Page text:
2022 Calendar of Events
October 10th, 4pm
Presented by JoAnne Cook
In-Person: Munnekce Room, 203 E. Cedar. St. Leland, MI 49654
In honor of Indigenous Peoples’ Day (Oct. 10th) join the Leelanau Historical Society with speaker JoAnne Cook who will share information about the original way of life of the Anishinaabe; culture, tradition, spiritual view, world view and living as a nation, tribe, and community. She will cover the impact of the changes that occurred in the Great Lakes Region; societal, environmental, legal and how it changed the way of life of the Anishinaabe.
JoAnne, a member of the Grand Traverse Band of Ottawa/Chippewa Indians, is from Peshawbestown, MI. Her previous professional experience includes one term on Tribal Council (2012-2016) and with Tribal Courts as a Tribal Court Judge for two tribal communities (1994-2011). She received her Business Administration degree from Ferris State University and a Juris Doctorate from the University of Wisconsin School of Law. JoAnne was involved in the organization and development of two alternative courts: Peacemaking and Healing to Wellness Court (Drug Court). The alternative courts utilize tradition and culture which allows for healing and restoring balance for those involved. She has begun consulting with native and nonnative communities who are either developing Peacemaking or a Healing to Wellness Court. She believes tradition and culture is vital to the Anishinaabe way of life and has continued her learning about the Three Fires people.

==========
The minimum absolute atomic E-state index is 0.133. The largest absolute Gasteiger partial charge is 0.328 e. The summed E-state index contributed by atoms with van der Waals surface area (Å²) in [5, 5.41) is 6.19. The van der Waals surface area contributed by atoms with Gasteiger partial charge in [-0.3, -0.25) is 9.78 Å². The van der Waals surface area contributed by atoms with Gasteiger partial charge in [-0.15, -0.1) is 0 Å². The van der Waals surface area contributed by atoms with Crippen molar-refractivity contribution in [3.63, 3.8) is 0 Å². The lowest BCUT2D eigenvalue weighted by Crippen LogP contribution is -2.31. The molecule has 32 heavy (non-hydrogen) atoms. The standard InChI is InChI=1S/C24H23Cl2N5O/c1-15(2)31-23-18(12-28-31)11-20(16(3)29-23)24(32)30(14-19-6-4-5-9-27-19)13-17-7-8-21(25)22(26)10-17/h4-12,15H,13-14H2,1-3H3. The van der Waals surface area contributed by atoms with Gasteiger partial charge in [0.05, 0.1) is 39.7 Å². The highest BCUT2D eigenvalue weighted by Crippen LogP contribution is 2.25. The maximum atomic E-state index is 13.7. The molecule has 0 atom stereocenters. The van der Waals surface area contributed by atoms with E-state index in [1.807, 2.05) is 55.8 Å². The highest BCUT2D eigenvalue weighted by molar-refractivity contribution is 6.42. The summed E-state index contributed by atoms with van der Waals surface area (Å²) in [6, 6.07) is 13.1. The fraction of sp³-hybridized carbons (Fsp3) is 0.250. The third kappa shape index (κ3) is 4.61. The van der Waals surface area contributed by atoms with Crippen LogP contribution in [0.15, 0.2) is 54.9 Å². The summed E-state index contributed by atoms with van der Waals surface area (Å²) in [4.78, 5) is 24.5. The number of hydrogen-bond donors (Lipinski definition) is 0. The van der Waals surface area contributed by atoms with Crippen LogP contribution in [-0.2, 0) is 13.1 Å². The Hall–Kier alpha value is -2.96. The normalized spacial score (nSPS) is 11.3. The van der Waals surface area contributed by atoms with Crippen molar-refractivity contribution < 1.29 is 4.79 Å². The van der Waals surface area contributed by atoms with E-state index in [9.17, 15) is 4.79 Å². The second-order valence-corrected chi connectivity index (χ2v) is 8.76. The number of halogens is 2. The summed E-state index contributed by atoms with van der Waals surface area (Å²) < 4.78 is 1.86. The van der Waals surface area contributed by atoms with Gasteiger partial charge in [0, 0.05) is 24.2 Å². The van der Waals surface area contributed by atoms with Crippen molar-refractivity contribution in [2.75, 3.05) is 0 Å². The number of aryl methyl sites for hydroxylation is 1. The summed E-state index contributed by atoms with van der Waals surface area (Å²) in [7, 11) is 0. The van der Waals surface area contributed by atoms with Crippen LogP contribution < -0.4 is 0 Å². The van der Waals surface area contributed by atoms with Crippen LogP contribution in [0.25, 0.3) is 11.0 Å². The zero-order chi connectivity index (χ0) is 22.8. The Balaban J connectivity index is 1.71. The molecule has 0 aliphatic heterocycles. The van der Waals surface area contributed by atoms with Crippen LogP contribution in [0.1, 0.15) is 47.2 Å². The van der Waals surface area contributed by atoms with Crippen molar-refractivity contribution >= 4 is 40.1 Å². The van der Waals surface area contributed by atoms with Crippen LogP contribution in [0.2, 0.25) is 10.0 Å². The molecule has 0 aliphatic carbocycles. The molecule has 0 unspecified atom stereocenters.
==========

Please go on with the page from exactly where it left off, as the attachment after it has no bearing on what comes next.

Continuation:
JoAnne has presented to various communities on the way of life and culture of the Odawa. In addition, she previously taught Business Law for Northwestern Michigan College (NMC) and a course at NMC Extended Education, titled Native Law and Culture.
November 9th, 7pm
Presented by Ric Mixter
Virtual Zoom Lecture:
Registration link coming soon.
Autumn storms are notorious on the Great Lakes and Ric has studied their devastating effect for over 25 years. This lecture features storms in 1905, 1913, 1940 and the wrecks of the Fitzgerald, Morrell, and Bradley. Rare interviews with survivors as well as footage from each of the ships makes this spellbinding lecture very special.
The witch of November has terrorized the Great Lakes since the first Americans paddled the
shorelines. Fed by moisture from the Gulf of Mexico and chilled by an Arctic jet stream, these
storms wreak havoc on the lakes and bring notorious storms that have sunk the largest
freighters lost on the inland seas.
In this very popular lecture, Ric Mixter shares not only insight and rare survivor interviews from
autumn gales, but also first hand accounts of dives to freighters lost to the winds. From his
dive to the Edmund Fitzgerald and help in rediscovery of the Carl Bradley to the unique
destruction of the Daniel J Morrell and miraculous survival of Dennis Hale, Ric Mixter shares
details and underwater footage that you’ve never seen in any other lecture on the topic.
Chronicling modern storms from 1905 to 1975, this lecture is very popular anywhere in the
midwest, as it features many of the wrecks that have been chronicled in countless books. Ric
shares what it’s like to dive the shipwrecks from submarines and with SCUBA and he brings 30
years of award-winning research to the podium.